I was with you right up until the very end, the last 3 sentences. Bells and whistles went off, the clanging of the barricade that falls to block passage of the railroad crossing in advance of a train roaring through the crossing.

    See up until lately religion had won. Sexual Minorities were, and in many States still are, denied Equal Civil Rights because of Religious views held by legislators and voters. We didn’t have religious freedom for religions that wanted to marry sexual minorities and have that marriage recognized as a Civil Marriage. We didn’t have religious Freedom we had Religious Dominance, or I would go so far as to say Religiously based Oppression. Where was your tolerance for Freedom of Conscience when you were passing all those anti gay State Amendments? Was that tolerant of others who did not hold your religious views? Now that Christians are on the loosing end of the Gay Rights movement, now you bring up tolerance and freedom of conscience?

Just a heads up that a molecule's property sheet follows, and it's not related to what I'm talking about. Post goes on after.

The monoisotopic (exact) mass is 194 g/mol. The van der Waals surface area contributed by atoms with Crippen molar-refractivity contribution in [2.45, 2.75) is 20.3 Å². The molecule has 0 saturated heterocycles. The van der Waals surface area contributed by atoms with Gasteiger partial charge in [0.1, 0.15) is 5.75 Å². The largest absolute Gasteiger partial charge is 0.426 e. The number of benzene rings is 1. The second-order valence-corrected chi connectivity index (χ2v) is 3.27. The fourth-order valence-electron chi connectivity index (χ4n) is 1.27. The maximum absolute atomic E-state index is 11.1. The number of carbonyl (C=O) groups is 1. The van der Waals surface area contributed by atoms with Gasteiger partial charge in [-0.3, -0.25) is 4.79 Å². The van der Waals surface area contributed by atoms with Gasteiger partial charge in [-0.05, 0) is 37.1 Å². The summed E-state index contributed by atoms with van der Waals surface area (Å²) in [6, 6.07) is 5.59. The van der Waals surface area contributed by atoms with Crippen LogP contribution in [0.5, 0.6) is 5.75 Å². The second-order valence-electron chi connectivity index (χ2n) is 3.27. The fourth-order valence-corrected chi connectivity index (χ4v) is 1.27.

All Freedom of conscience and tolerance are, when spoken by religious people, is a demand that they be permitted to treat sexual minorities differently than heterosexuals, because God. There is no third way, there just isn’t. There is no solution to be found in insuring that sexual minorities are treated just like everyone else in the Public Square and on Main Street while at the same time saying to Christians you don’t have to do anything that violates your religious beliefs. There is no middle ground to be had, there just is not. It’s an either/or, it is either going to go one way or the other. And the way that it is going and the way that it should go is that Christians are forced to go against their religious beliefs when serving sexual minorities on Main Street. As the recent New Mexico Supreme Court decision said, this is the price you pay for living in a democracy where all citizens are treated equal.